METUPUK are disappointed by the National Institute of Clinical Excellence (NICE) decision to not recommend talazoparib (Talzenna ®, Pfizer Ltd.) for treating HER2-negative, locally advanced or metastatic breast cancer with
Sadly our Kit @Diamondtrees11 died on Monday 7th May. Her husband Phillip contacted us with the tragic news. We didn’t meet Kit but she was an integral part of METUPUK
Clinical trials are essential for testing new treatments for metastatic breast cancer. For patients, they represent hope – the chance to get access to a new potential treatment before it
Starting a new medication can be a daunting experience, especially if the medication is still fairly new to the market. Abemaciclib may not be a household name, but for those
I contacted METUPUK when I was diagnosed as a primary patient in 2018. Even though my mum died of secondary breast cancer in 2015 I had no real understanding of the metastatic disease and the challenges patients face getting access to the treatment they need.
Scientific research is vital for the development of new and improved treatments for secondary breast cancer. But what’s it like to be a scientist working in this area? Dr Hannah Harrison received her PhD in breast cancer research from the University of Manchester in 2009 and has since worked as a breast cancer research scientist in the Manchester Cancer Research Centre. Here, Hannah tells us about her work.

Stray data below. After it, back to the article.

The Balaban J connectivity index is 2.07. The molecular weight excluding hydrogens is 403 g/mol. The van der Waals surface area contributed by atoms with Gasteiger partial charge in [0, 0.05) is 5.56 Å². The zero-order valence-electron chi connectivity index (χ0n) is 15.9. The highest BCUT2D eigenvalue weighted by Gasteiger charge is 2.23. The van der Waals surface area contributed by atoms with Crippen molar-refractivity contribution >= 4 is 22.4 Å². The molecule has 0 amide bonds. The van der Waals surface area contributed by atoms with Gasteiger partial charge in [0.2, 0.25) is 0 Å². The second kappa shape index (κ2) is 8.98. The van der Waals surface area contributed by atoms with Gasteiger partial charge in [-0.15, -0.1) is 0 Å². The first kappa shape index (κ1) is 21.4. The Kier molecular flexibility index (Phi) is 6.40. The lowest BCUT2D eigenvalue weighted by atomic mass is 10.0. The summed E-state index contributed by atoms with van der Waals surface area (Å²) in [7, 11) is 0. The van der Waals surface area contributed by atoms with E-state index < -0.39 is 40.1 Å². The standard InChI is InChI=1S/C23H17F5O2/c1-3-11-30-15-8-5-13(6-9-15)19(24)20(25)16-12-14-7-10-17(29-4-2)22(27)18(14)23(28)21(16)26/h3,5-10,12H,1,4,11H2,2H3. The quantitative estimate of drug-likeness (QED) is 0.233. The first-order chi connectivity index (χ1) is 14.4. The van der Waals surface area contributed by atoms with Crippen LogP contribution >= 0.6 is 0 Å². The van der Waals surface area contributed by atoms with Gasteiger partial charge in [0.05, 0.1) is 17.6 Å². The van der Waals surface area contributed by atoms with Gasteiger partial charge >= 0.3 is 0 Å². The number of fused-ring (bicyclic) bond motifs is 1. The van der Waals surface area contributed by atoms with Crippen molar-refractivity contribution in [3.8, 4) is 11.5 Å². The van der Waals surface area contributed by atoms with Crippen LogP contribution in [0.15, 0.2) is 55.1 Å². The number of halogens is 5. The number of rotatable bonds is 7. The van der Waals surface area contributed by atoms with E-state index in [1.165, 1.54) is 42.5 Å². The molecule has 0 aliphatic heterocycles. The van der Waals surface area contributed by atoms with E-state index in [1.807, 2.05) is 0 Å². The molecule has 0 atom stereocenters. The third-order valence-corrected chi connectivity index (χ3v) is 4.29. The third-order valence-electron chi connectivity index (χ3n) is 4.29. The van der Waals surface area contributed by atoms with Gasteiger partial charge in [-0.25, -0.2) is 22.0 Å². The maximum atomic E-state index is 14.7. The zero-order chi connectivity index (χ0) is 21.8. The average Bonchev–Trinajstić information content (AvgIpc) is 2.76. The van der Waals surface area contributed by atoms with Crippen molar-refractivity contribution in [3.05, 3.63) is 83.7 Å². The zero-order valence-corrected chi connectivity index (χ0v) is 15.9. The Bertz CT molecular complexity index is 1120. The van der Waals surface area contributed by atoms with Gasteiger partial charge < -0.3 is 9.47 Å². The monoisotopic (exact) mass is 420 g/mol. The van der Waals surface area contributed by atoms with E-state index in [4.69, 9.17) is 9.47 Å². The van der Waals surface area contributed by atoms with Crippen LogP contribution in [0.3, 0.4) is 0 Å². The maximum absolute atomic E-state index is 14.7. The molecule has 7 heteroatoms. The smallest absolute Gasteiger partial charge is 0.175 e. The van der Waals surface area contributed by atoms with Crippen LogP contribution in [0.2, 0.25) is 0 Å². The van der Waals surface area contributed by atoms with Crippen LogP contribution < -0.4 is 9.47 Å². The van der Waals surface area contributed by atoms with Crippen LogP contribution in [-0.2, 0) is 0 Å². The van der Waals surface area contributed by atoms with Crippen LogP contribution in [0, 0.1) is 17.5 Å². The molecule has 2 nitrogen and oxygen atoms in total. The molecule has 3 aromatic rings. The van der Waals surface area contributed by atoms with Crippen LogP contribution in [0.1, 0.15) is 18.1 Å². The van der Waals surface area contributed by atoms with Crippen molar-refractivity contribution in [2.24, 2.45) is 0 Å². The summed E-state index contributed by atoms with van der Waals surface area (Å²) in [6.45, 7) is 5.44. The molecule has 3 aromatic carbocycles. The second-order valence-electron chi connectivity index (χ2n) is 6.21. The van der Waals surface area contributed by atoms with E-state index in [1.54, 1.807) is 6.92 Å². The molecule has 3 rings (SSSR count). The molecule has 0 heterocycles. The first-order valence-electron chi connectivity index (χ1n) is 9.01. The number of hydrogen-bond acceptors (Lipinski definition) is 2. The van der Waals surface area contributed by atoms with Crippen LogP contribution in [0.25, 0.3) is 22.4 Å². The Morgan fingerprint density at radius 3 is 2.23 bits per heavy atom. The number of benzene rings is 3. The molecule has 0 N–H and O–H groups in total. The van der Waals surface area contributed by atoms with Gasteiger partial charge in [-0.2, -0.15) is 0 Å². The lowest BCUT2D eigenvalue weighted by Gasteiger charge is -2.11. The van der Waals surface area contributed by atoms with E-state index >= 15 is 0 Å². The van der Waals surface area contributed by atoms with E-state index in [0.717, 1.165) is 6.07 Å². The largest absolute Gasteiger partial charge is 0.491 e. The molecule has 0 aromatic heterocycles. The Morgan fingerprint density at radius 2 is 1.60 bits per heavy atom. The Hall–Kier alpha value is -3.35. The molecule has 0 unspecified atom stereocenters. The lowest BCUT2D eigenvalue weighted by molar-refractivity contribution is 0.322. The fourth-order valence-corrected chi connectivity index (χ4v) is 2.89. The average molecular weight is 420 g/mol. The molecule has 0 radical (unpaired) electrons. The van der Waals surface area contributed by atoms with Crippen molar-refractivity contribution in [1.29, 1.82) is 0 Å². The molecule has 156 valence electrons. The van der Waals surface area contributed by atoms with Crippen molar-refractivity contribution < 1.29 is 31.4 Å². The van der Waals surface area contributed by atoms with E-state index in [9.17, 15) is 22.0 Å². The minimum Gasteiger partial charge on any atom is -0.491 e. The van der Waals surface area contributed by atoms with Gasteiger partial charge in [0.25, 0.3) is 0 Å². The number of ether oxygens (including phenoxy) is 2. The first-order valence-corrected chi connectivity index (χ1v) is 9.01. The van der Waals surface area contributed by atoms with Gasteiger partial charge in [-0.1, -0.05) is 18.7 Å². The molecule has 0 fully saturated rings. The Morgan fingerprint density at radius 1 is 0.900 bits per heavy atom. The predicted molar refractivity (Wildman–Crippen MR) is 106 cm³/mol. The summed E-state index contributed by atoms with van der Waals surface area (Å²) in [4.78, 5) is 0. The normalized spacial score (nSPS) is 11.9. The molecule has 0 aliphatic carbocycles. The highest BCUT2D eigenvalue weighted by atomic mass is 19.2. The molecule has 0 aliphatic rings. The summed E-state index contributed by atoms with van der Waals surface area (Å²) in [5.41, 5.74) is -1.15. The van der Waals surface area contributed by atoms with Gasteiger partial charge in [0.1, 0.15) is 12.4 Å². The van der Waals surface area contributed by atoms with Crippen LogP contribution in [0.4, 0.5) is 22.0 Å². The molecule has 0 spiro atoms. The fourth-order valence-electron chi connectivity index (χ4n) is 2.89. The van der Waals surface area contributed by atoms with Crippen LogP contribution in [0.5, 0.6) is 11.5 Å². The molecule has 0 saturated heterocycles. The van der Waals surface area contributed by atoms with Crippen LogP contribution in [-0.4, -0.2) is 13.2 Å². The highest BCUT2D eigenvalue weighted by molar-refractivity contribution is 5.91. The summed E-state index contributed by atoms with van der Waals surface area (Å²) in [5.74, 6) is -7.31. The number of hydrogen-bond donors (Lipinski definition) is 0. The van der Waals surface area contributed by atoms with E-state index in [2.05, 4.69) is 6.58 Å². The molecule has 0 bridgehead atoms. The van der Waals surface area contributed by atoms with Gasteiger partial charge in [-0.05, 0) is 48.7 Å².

Oh how I wished it was a walking journey! That I could deal with! But in the last 6 months my oncologist’s quest to get me to have this PIKC3A targeted drug, was admirable, and left us on a roller coaster of emotions.
METUPUK welcomes the Scottish Medicines Consortium (SMC) decision to accept pembrolizumab (Keytruda, Merck Sharp and Dohme) plus chemotherapy (paclitaxel or nab-paclitaxel) for use on the NHS in Scotland. Pembrolizumab is
METUPUK advocate Emma Robertson spoke with ICR on pricing for cancer drugs, and gave insights into how the process can be sped up, saving more lives. The article covers the
What’s your postcode and what does that say about you? If I asked a healthy person about the importance of their postcode I suspect they’d tell me about local schools,